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Can an employer require a prospective employee to reveal the password for her private email account?

Toms River, NJ |

My mother applied for a job at a local supermarket (Shoprite) and was asked, during the interview, for the password to her Gmail account. She was unwilling to give it to them and did not get the job.

Is this request legal?

Attorney Answers 3


  1. This has been a topic in the news a great deal lately, and I believe that the answer is No it is not proper but not illegal. Here is a link to a new story on it. http://www.huffingtonpost.com/2012/03/20/facebook-passwords-job-seekers_n_1366577.html

    The previous information is solely for informational purposes only. If you have further questions, please contact an attorney in your area for more specific answers. Responding to your question in no way creates an attorney/client relationship, and none of the specific guarantees of privacy exist. If you have found this information helpful, kindly check the "helpful" box.


  2. This area of the law is still being developed and there likely is no clear consensus at the present time as to whether an applicant for a potential job can sue for denial of a position for their failure to voluntarily provide a private email account.

    Based on the bills that are being debated in the NJ Legislature, it is likely that the acts of the Shoprite will be considered illegal in the near future. Here is some information about this legal issue in the news:

    New Jersey Governor Chris Christie recently conditionally vetoed a bill that would have barred employers from asking current or prospective employees about the existence of any personal social media accounts. Governor Christie's proposed version of the bill also eliminates a private right of action for alleged violations, and includes a provision stating that employers may view or utilize information obtained in the public domain. Under the new version of the bill, employers would still be prohibited from requiring that prospective or current employees provide their log-in information to social media accounts. The New Jersey Assembly has approved the legislation with Governor Christie's edits, but the revised bill still needs to be passed by the New Jersey Senate. If the Senate approves the changes, the new law will become effective four months after being signed by Governor Christie.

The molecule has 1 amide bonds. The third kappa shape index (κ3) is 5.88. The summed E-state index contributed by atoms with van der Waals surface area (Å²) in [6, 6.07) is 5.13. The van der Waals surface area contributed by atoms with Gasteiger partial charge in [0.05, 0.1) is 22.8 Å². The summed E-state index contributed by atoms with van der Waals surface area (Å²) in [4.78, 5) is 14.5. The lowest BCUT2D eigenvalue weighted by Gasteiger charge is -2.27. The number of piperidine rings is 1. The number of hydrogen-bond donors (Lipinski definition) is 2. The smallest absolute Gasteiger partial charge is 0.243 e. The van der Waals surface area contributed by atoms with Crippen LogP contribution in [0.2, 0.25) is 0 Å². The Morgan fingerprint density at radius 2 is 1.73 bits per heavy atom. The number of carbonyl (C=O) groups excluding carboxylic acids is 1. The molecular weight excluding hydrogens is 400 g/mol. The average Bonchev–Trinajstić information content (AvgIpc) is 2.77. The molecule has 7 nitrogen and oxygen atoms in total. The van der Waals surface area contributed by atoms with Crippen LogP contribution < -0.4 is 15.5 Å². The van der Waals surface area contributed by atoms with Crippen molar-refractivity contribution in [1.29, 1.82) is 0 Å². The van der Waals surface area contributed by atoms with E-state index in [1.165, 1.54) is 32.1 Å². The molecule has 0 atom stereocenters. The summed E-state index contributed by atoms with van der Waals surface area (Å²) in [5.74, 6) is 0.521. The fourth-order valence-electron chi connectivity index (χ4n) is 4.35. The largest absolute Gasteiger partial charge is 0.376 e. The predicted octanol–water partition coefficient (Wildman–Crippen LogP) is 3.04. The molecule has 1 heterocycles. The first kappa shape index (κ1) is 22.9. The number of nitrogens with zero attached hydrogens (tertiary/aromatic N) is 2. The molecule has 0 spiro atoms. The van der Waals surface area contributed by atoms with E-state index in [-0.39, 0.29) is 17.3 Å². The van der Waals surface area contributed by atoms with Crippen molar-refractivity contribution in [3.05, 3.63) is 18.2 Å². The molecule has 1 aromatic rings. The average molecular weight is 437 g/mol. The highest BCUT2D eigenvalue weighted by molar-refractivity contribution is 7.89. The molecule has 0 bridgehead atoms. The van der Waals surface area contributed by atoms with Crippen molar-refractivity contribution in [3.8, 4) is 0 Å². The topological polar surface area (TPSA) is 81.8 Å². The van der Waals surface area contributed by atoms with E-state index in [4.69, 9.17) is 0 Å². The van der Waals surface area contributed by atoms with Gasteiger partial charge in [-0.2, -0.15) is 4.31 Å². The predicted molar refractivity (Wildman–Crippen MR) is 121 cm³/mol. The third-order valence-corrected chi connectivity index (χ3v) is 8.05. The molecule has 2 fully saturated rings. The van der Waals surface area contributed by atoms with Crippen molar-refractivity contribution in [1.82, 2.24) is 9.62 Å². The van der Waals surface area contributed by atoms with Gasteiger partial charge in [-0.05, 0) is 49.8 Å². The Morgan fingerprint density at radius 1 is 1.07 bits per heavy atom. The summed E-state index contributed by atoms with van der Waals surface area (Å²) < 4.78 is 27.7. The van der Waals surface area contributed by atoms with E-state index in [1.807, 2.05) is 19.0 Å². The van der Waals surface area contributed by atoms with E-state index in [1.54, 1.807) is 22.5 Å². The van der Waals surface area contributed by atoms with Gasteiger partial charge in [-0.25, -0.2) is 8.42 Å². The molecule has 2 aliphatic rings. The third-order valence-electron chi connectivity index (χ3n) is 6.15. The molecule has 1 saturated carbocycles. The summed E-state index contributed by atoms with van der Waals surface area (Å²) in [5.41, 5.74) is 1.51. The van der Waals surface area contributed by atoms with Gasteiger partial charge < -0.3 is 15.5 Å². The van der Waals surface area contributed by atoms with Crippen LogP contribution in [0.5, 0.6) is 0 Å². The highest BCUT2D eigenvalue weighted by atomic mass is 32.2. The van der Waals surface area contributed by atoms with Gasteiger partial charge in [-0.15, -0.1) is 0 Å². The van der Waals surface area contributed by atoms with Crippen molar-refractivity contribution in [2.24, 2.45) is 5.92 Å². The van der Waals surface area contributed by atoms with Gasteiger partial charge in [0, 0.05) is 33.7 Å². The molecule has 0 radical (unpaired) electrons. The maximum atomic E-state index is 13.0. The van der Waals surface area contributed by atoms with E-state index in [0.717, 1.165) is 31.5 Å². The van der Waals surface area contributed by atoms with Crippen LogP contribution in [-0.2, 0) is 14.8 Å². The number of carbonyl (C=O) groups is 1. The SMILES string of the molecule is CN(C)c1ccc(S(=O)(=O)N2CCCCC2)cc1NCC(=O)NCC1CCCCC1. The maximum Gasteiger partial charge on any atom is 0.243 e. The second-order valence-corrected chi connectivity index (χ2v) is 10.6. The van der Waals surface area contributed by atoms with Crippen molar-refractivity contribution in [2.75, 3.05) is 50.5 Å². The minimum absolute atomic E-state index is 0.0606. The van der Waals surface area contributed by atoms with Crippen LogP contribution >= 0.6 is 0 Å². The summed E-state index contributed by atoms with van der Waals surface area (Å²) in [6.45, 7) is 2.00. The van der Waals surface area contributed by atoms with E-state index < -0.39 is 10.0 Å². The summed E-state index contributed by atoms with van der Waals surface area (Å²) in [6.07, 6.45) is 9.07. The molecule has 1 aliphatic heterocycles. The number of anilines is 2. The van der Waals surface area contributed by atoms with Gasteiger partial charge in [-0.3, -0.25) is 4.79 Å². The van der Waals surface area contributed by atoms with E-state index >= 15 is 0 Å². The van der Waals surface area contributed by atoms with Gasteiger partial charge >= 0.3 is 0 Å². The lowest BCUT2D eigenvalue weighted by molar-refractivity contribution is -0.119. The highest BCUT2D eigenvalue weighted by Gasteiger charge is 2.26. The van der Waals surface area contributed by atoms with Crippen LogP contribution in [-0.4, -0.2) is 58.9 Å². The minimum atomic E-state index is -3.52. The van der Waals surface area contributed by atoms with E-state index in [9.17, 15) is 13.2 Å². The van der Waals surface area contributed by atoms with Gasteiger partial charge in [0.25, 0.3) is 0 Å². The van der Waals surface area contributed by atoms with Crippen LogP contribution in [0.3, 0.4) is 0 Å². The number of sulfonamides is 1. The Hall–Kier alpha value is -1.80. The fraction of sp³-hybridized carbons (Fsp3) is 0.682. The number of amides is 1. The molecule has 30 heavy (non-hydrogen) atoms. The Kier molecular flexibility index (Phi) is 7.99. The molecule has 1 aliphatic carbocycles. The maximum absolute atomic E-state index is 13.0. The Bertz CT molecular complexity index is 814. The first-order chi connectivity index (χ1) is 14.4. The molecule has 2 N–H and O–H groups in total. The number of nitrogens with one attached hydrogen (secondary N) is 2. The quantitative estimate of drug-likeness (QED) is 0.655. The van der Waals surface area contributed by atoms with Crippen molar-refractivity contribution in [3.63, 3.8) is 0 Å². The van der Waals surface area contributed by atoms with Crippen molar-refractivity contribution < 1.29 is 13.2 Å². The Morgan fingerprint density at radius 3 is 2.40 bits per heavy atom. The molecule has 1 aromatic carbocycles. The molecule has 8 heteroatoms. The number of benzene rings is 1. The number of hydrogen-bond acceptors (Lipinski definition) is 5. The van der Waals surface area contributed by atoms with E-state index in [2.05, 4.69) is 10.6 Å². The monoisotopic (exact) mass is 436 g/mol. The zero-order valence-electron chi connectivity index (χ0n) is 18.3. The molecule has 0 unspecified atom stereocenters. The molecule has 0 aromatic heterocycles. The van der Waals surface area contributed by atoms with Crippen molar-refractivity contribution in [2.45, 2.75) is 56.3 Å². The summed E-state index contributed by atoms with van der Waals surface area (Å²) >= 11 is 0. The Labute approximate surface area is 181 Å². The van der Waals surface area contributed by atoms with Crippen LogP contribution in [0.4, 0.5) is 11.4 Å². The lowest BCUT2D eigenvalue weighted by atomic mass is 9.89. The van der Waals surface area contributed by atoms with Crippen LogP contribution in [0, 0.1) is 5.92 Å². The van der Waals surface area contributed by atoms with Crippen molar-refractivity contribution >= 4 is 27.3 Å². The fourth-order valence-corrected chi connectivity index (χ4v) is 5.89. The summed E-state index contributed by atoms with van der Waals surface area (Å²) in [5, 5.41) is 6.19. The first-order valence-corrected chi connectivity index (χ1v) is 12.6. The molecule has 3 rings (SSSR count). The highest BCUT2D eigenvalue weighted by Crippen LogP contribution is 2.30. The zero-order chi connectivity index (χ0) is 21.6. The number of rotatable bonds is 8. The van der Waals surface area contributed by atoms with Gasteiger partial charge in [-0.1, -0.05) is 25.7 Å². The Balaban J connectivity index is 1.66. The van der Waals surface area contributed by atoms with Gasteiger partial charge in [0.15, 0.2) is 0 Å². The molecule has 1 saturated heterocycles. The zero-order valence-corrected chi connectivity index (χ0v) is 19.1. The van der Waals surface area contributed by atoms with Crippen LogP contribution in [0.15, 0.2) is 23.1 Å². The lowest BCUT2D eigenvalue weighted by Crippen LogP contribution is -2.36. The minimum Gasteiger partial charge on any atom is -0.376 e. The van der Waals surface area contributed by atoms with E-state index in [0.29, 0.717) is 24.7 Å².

For more information go here:
    http://www.nj.com/politics/index.ssf/2013/05/assembly_concurs_with_christie.html

    The answers by Fred Shahrooz Scampato, Esquire, of the Law Office of Fred Shahrooz Scampato, LLC, provided in the Avvo website are for general information purposes only. The materials are current only as of the indicated date and must not be regarded as legal advice, solicitation or advertisement. The information provided on this site does not, nor is it intended to, constitute legal advice and is not provided in the course of an attorney-client relationship, nor are they intended as a substitute for obtaining specific legal advice from qualified legal counsel. Transmission of information from this site is not intended to create, and receipt shall not constitute, an attorney-client relationship. Any prior results that are described on our site do not guarantee a similar outcome. Online readers should not act upon this information without seeking professional advice regarding the particular facts and circumstances of each matter.


  3. At this point, the company has done nothing unlawful, although that is certain to change as my colleague noted.

    A response to a question posted on Avvo is not intended to create an attorney-client relationship. It is informational only. Allan E. Richardson, Esq. arichardson@employmentlaw-nj.com Richardson, Galella & Austermuhl 142 Emerson ST., Woodbury, NJ 08096 856-579-7045.

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